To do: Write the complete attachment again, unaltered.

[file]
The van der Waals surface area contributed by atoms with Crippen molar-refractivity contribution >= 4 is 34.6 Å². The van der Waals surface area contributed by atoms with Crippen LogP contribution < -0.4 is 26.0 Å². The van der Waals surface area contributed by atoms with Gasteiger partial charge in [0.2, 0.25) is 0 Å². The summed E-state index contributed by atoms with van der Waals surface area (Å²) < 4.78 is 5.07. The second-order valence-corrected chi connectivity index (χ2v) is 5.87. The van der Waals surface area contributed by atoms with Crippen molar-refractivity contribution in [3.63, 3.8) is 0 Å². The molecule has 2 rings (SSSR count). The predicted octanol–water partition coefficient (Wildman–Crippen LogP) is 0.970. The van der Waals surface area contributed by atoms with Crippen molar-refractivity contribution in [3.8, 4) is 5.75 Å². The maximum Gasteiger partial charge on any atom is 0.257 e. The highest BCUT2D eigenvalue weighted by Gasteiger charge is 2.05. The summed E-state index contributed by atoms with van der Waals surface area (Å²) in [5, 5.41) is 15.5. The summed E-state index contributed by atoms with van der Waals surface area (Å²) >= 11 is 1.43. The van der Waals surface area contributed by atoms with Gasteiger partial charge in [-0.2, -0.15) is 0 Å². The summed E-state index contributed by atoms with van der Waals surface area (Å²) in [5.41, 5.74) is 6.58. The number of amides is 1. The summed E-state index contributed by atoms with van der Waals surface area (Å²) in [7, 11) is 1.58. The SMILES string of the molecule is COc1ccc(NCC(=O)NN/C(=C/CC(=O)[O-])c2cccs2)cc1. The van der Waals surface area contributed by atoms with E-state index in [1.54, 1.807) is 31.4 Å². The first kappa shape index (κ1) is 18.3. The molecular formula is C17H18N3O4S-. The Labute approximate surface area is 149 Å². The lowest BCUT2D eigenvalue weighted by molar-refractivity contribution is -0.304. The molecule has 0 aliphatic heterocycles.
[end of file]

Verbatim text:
The van der Waals surface area contributed by atoms with Crippen molar-refractivity contribution >= 4 is 34.6 Å². The van der Waals surface area contributed by atoms with Crippen LogP contribution < -0.4 is 26.0 Å². The van der Waals surface area contributed by atoms with Gasteiger partial charge in [0.2, 0.25) is 0 Å². The summed E-state index contributed by atoms with van der Waals surface area (Å²) < 4.78 is 5.07. The second-order valence-corrected chi connectivity index (χ2v) is 5.87. The van der Waals surface area contributed by atoms with Crippen molar-refractivity contribution in [3.63, 3.8) is 0 Å². The molecule has 2 rings (SSSR count). The predicted octanol–water partition coefficient (Wildman–Crippen LogP) is 0.970. The van der Waals surface area contributed by atoms with Crippen molar-refractivity contribution in [3.8, 4) is 5.75 Å². The maximum Gasteiger partial charge on any atom is 0.257 e. The highest BCUT2D eigenvalue weighted by Gasteiger charge is 2.05. The summed E-state index contributed by atoms with van der Waals surface area (Å²) in [5, 5.41) is 15.5. The summed E-state index contributed by atoms with van der Waals surface area (Å²) >= 11 is 1.43. The van der Waals surface area contributed by atoms with Gasteiger partial charge in [-0.2, -0.15) is 0 Å². The summed E-state index contributed by atoms with van der Waals surface area (Å²) in [5.41, 5.74) is 6.58. The number of amides is 1. The summed E-state index contributed by atoms with van der Waals surface area (Å²) in [7, 11) is 1.58. The SMILES string of the molecule is COc1ccc(NCC(=O)NN/C(=C/CC(=O)[O-])c2cccs2)cc1. The van der Waals surface area contributed by atoms with E-state index in [1.54, 1.807) is 31.4 Å². The first kappa shape index (κ1) is 18.3. The molecular formula is C17H18N3O4S-. The Labute approximate surface area is 149 Å². The lowest BCUT2D eigenvalue weighted by molar-refractivity contribution is -0.304. The molecule has 0 aliphatic heterocycles.